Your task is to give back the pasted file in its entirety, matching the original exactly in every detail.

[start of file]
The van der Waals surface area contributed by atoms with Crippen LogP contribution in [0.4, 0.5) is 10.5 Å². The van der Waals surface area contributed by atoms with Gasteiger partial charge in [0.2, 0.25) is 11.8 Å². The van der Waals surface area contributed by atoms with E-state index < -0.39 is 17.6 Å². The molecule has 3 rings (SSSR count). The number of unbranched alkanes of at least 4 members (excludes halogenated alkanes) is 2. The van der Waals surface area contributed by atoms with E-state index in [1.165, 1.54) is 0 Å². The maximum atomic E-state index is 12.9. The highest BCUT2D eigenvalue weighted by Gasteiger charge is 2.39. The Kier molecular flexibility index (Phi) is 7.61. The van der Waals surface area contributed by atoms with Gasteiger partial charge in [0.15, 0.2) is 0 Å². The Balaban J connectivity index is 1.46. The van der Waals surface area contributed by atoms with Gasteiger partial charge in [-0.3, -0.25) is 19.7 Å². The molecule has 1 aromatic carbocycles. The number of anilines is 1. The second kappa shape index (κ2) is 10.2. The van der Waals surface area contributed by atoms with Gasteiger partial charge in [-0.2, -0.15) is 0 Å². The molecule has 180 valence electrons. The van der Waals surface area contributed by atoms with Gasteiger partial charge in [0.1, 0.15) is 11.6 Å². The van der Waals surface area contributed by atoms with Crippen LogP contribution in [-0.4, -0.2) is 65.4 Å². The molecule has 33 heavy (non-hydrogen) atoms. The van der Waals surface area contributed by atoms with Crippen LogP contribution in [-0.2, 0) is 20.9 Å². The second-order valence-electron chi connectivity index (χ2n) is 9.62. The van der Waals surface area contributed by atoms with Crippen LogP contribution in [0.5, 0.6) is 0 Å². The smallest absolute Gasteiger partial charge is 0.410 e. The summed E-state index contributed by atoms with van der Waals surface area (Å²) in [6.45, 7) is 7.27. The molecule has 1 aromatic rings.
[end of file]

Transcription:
The van der Waals surface area contributed by atoms with Crippen LogP contribution in [0.4, 0.5) is 10.5 Å². The van der Waals surface area contributed by atoms with Gasteiger partial charge in [0.2, 0.25) is 11.8 Å². The van der Waals surface area contributed by atoms with E-state index < -0.39 is 17.6 Å². The molecule has 3 rings (SSSR count). The number of unbranched alkanes of at least 4 members (excludes halogenated alkanes) is 2. The van der Waals surface area contributed by atoms with E-state index in [1.165, 1.54) is 0 Å². The maximum atomic E-state index is 12.9. The highest BCUT2D eigenvalue weighted by Gasteiger charge is 2.39. The Kier molecular flexibility index (Phi) is 7.61. The van der Waals surface area contributed by atoms with Gasteiger partial charge in [0.15, 0.2) is 0 Å². The Balaban J connectivity index is 1.46. The van der Waals surface area contributed by atoms with Gasteiger partial charge in [-0.3, -0.25) is 19.7 Å². The molecule has 1 aromatic carbocycles. The number of anilines is 1. The second kappa shape index (κ2) is 10.2. The van der Waals surface area contributed by atoms with Gasteiger partial charge in [-0.2, -0.15) is 0 Å². The molecule has 180 valence electrons. The van der Waals surface area contributed by atoms with Gasteiger partial charge in [0.1, 0.15) is 11.6 Å². The van der Waals surface area contributed by atoms with Crippen LogP contribution in [-0.4, -0.2) is 65.4 Å². The molecule has 33 heavy (non-hydrogen) atoms. The van der Waals surface area contributed by atoms with Crippen LogP contribution in [-0.2, 0) is 20.9 Å². The second-order valence-electron chi connectivity index (χ2n) is 9.62. The van der Waals surface area contributed by atoms with Crippen LogP contribution in [0.5, 0.6) is 0 Å². The smallest absolute Gasteiger partial charge is 0.410 e. The summed E-state index contributed by atoms with van der Waals surface area (Å²) in [6.45, 7) is 7.27. The molecule has 1 aromatic rings.